A look at the Affordable Care Act
Whether or not history one day considers the Affordable Care Act (ACA) a victory for patients or insurance companies depends, in part, on what we do next.
The Affordable Care Act’s healthcare exchanges began selling insurance plans on October 1 — and already big insurance companies are twisting the law to make a buck. The New York Times found that companies like Cigna are offering ACA plans with small networks of doctors and hospitals in order to make a profit.
That’s just one of the contradictory effects of the new health law.
Millions get covered
The ACA has already improved insurance coverage for millions of Americans. It’s now illegal for insurance companies to deny coverage based on pre-existing conditions. Young adults can stay on their parents’ insurance until they turn 26. And the law extends Medicaid coverage to 16 million people.
These changes are a victory for patients, and they deserve our full support. Hospitals will start getting reimbursed for many patients who were uninsured until now, which is particularly important for safety-net hospitals. And yet, as we go to press, the federal government remains largely shut down because Republicans in Congress refuse to fund the law.
The profit takers
The ACA is not a panacea: it leaves for-profit corporations in charge of healthcare. And the big insurance companies are shifting many costs onto patients. The least expensive, or Bronze, plans available on the ACA exchanges require patients to pay 40 percent of their healthcare costs. And the law expects low-income families to pay 9.5 percent of their total income on premiums, not counting deductibles and other out-of-pocket healthcare expenses.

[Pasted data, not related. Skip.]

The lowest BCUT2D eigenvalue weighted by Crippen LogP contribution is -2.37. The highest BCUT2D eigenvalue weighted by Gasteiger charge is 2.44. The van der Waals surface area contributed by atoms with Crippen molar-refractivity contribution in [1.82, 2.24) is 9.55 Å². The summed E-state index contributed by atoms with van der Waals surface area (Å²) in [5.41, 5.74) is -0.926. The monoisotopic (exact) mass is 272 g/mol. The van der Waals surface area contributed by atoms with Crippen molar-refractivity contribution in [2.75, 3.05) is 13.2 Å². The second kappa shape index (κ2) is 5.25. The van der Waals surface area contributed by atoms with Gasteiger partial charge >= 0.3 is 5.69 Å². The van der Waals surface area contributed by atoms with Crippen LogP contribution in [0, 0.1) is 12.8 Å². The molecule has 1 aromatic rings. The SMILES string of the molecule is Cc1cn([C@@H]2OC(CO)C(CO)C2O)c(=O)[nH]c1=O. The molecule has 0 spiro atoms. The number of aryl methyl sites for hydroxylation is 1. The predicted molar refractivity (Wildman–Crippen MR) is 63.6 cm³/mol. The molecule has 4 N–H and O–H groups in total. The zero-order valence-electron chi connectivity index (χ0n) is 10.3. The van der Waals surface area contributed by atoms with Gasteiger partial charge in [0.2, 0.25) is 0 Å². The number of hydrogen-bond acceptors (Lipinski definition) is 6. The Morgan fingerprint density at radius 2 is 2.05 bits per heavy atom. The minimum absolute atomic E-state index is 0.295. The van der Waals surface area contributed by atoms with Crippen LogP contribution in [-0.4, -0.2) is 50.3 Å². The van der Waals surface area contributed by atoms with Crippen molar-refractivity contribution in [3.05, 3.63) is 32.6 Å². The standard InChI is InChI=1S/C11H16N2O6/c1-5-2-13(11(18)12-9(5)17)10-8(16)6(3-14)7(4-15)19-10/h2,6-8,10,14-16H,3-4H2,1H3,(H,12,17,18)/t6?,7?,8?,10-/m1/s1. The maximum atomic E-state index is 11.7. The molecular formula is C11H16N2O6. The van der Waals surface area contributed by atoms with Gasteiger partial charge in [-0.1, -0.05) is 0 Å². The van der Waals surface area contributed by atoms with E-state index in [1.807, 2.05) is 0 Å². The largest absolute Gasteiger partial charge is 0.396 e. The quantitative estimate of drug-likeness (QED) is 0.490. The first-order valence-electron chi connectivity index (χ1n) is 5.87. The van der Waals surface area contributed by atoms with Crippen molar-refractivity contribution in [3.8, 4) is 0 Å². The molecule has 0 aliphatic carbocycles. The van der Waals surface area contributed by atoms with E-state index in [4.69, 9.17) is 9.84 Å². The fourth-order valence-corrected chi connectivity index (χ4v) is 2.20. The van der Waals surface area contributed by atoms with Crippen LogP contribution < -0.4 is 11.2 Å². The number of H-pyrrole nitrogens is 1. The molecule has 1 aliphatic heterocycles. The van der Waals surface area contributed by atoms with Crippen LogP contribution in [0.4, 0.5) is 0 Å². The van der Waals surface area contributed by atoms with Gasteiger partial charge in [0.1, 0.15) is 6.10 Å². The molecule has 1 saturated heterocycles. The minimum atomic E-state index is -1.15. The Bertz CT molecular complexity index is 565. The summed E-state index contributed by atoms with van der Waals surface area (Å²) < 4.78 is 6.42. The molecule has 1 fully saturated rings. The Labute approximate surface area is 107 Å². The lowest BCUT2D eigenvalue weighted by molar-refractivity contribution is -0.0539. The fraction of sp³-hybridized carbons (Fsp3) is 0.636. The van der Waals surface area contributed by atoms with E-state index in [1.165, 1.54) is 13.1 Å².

The law does nothing to stop insurance companies from denying medical procedures to those they cover. For-profit insurers will still be calling the shots on patient care decisions.
Access to care
Having insurance may not always translate into having access to care. The ACA emphasizes primary care, but many communities in our state don’t have a primary care network.
“Elite” hospitals will have every incentive to poach patients with better insurance who need expensive procedures, at the same time that the law ends the Disproportionate Share Hospital funding that many of our safety-net hospitals have relied on to help pay for uninsured patients. Safety-net hospitals are likely to struggle mightily, and more may well be in danger of closing or cutting services.
Healthcare for all
It’s simple, really. Healthcare and profit making don’t mix. And neither do healthcare and politicking. Just look at what the Republicans in Congress are doing. We need a healthcare system that cares for everyone. Vermont has started to build a not-for-profit single-payer insurance system in which everyone gets the same level of insurance coverage and care.
Dick Gottfried, chair of the New York Assembly Health Committee, is proposing similar legislation in New York. “We need publicly accountable, publicly funded universal coverage that cares as much about the poorest New Yorkers as the wealthiest because,” Gottfried said in a recent interview with NYSNA, “we would all be in the same boat.”
NYSNA has made winning this law a top priority for our legislative work. Success depends on our building a powerful coalition of patients, community leaders, and caregivers. With universal healthcare, history won’t have to debate who won. It’ll be clear: patients.